Even when our customers are not watching the live stream, they watch the class within 36 hours and they typically don't rewatch content, because with livestreaming you're creating fresh content every day. This way it's more about following the narrative of the trainer's life and what's happening in the news versus a canned and repetitive version of a class with no ties to the real world.
Amber: Yes. Can you tell us about some of the people that supported you along the way? Who gave the best advice as an entrepreneur and is there anyone that you really want to kind of call out or on who deserves some credit?
Lauren: When I started my company, I didn't know anybody in tech. I found a good friend of mine that I knew from Wall Street had started a woman's organization for entrepreneurs called Dreamers and Doers. Everybody asks each other the questions you need answering, like whether to form an LLC or C Corp. It was instrumental and now I like to give back and help people as well because in the beginning you don't even know what you don't know.
Amber: If you could go back now to the start of your journey as an entrepreneur and give yourself one piece of advice, what would it be?
Lauren: Mostly that finding the right people is really important. Surrounding yourself with a great team is key. I didn't have a co-founder and it's a lot for one person to do. I think it's probably a great thing to be able to have somebody.
I guess the one thing I was most naive about was the funding situation. When I worked on Wall Street, whoever made money made money. I was never judged for being a woman. The numbers were the numbers.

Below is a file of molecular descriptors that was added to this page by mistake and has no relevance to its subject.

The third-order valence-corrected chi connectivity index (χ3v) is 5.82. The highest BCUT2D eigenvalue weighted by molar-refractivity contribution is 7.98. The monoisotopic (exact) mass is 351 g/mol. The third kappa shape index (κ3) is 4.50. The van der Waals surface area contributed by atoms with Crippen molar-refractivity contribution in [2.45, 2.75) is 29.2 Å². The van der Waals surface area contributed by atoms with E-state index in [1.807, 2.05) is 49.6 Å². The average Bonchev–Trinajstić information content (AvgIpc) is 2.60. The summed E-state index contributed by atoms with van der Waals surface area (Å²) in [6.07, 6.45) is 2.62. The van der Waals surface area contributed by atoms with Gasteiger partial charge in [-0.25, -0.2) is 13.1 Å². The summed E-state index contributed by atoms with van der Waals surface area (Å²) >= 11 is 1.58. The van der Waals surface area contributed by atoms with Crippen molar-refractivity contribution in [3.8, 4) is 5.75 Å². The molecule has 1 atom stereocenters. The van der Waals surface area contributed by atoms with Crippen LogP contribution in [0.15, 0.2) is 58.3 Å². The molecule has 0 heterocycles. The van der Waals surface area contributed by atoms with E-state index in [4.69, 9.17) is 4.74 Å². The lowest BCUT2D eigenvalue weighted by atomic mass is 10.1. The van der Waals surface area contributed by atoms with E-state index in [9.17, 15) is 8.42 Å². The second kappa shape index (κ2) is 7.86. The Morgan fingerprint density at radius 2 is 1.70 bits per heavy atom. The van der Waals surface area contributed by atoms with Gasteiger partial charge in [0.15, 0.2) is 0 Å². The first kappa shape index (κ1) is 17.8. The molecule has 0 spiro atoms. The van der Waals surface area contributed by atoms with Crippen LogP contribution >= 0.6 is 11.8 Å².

Now look at the data about the proportion of funding going to female-led companies. That was pretty eye opening. I've always lived in a boy's world, so to sit in meetings and people ask over my head, "Can she handle this?" was surprising to me.
I think there is more awareness and people are trying to change things, but it was something that I didn't understand going in. I just took 1000 more meetings than my counterparts. I didn't give up, but it was just a longer journey than I wanted it to be, I guess.
Amber: Lauren thank you so much for sharing your story with us. I know there will be people reading this nodding along with your experiences in awe at your drive and persistence
I'm also extremely excited to see your Unicorn Hunters episode air on May 24th. It was really fun to be able to partner with you on this new reality show. I am also sure that we will be hearing a lot more from you in the future!
Lauren: My pleasure Amber, and thanks.